And yet, when I simply focused on a few simple things, it worked. If you love quilting, and you are very good at it, and yet, you mistakenly believe people won’t value what you do, so you “have to” compete with mass-produced quilts, or ones made in India, for example, and therefore you work faster, with imperfect results, do you WANT to be successful selling them? I told that quilter to do the work that made them proud, and then find their audience.
To a young kid who was actually already enjoying some success with their jewelry designs, I gave them resources on improving their techniques and color choices. But, I told them, “Your biggest asset is that you are nine years old, cute as a bug, and sweet as candy. Work with your mom to keep you safe, in social media”, I told them and their mom. “But people will be enchanted by your determination and delighted you’re embracing your creative spirit at such a young age, and they will want to encourage you to keep it up, by buying your work.”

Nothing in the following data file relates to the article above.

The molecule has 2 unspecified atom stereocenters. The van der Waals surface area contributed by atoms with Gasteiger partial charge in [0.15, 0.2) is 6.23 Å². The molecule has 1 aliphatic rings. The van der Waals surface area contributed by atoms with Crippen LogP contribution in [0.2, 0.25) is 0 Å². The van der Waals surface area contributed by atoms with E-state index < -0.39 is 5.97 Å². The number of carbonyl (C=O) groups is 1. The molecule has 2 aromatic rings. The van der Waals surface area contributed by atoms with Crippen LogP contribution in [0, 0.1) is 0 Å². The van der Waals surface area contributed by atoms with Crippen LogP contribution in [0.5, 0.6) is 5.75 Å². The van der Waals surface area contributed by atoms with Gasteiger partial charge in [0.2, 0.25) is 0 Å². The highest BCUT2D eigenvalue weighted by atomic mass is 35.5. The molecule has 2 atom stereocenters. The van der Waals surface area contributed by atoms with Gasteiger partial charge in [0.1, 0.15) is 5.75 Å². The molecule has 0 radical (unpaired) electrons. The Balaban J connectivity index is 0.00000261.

I finally realized I’d shied away from teaching because I know I don’t have all the answers, especially all the RIGHT answers. But I’ve discovered I am very good at helping people find their next step, and that is what most people need in life. An example of me “overthinking” how much knowledge I needed to teach.
Another example of quickly “seeing” is when we have a major life/art goal, and can’t figure out how to get there. Try this simple approach to get grounded, and to get started:
Name your vision. Is it representation in that wonderful gallery? Is it to build your audience for your work? Is it to sell your work for a fair price? Is it to have your work published in a book, or to get into that top show, or make x amount of money a year?
Then walk yourself through the steps by thinking backwards from that goal.